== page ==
The second bias that we have chosen to note, and whose consequences will apply following the first, is the asymmetry of risk taking expressed in the theory of perspectives. This theory says that we seek above all to maximize the probability of a gain, and to minimize the probability of a loss, but not to optimize the gain or the probable loss, i.e. the gain multiplied by its probability or loss multiplied by its probability. Put more simply, faced with a prospect of gain, we are not taking enough risk and are looking to gain something more or less for sure, even if it is not much, and conversely, facing the prospect of a loss, we take too much risk and try to avoid losing at all costs, even if it means losing a lot when we lose. The second side is well known to the general public in the form of the syndrome of the player who seeks at all costs to recover and ends up losing everything.
In the world of work, this will translate on two levels: on the one hand, a certain conservatism at the time of decision-making, which generally leads to the adoption of a mythical solution as described by Meyer and Rowan, seen as the "most likely to work" solution. On the other hand, when we find that a past choice has turned out to be bad, the preferred decision will not be to note the loss and then to start on a healthy basis, but to bias all the following decisions in order to remove or minimize the initial error.

Finally, the third cognitive bias, which we will qualify as symbolic evaluation bias, corresponds to the observation that when choosing a complex product or alternative, we tend to base our decision on a few perceived qualities of the different products or alternatives, while in use, what will determine our satisfaction is much more the absence of defect of the product or the chosen alternative. The initial reason for this methodological choice is quite obvious: anticipating possible faults requires having considered all aspects, whereas choosing more or less arbitrarily a certain number of evaluation criteria makes it possible to reduce the complexity of the decision process at will. Where there is a bias is that if by force of circumstances, we decide to evaluate in a simplistic way, we should then also modify the evaluation method so as to take this over-simplification into account; for example, by privileging the possibility, the facility, and the low cost of retrofitting the product. Or by organizing a field trial before the final decision to make the faults visible. However, we note that in practice, the over-simplification of the decision-making process is just not taken into account. This is particularly clear in the choice of computer softwares, which have become extremely complex products. It is as if what the decision maker was looking for is to give the illusion of a rational decision, and not to make a rational decision. From our point of view, this means that what Meyer and Rowan find in the production process in the company is also true in the decision process.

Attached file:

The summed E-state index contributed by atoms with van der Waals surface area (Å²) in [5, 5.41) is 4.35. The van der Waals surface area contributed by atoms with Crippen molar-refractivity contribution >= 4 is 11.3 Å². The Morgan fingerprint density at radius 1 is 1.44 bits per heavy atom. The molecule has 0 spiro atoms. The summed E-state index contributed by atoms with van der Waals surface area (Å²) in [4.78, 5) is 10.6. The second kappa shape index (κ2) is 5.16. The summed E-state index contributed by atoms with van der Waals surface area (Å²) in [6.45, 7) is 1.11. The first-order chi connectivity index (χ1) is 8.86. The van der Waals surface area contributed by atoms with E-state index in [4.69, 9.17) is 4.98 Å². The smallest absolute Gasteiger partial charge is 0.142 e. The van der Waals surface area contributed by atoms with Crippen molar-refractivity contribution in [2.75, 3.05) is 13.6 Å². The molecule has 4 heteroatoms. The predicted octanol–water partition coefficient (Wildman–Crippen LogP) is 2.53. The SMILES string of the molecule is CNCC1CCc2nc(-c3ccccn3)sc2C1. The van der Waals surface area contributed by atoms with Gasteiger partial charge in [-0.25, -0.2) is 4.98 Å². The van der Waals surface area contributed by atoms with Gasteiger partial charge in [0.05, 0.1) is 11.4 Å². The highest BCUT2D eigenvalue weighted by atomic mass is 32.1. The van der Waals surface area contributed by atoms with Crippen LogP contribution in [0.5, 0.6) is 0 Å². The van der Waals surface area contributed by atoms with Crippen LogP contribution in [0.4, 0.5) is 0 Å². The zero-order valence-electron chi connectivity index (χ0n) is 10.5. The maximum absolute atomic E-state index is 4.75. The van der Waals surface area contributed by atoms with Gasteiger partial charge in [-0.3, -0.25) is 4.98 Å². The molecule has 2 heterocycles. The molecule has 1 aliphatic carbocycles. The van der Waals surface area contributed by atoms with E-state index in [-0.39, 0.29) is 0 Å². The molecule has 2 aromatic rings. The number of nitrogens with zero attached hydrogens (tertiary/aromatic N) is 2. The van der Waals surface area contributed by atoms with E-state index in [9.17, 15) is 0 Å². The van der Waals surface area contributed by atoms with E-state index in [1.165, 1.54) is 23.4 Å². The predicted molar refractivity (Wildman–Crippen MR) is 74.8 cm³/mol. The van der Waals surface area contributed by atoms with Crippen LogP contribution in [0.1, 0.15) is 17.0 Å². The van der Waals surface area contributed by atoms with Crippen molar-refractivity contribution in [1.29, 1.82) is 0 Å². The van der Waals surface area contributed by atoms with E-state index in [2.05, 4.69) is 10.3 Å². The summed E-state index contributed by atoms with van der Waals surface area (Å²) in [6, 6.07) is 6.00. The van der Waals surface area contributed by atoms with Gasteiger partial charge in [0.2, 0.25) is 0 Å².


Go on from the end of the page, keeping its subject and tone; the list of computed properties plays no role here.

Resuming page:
The process of irrational resolution of cognitive dissonance appears to us above all as the tool of blindness, and therefore of lying in good faith, that is to say a limit imposed on rationality to promote the alliance game, and therefore social ascent. However, this contradicts our intuition, which is the result of an education leading us to suppose that lying only intervenes in bad faith (3).

If for the rest we had to remember only one thing about cognitive dissonance, it is the fact that we cannot trust a person simply because he has the required skills, and even less because he has the corresponding diploma. This will become even more evident in the next chapter, which will illustrate all this by dissecting effective decision-making processes. A credible social system aiming to share progress with everyone must therefore necessarily set up an efficient mechanism to verify each reasoning leading to a decision involving the community.


Please take with care : this is just the translation to english, from the translation to french, not the initial wording of Hannah Arendt.

Jean-Christophe Rufin, during his conference at the Collège de France on January 23, 2018. He does not speak specifically of psychiatry, but of medicine as a branch of the humanities, that is to say medicine not subject to the scientific method.

Organizations means companies as well as administrations.

This education which leads us to associate lies in bad faith is itself the result of a long philosophical tradition, which begins with Plato and continues with the Stoic Marc Aurèle then Descartes. According to this tradition, the only real obstacle to clairvoyance is ignorance. In other words, it presupposes that every man has the possibility of making an informed decision as long as he takes the trouble to study the subject correctly. The only other obstacle envisaged to this natural clairvoyance is passions.
Now, cognitive dissonance is science that refutes this reassuring belief in a much more fundamental way, by revealing other mechanisms leading to lying to oneself. For example, chapters 2 and 3 of Festinger's book discuss the consequences of decision-making, and show a distortion of reality resulting from worry and not from a passion.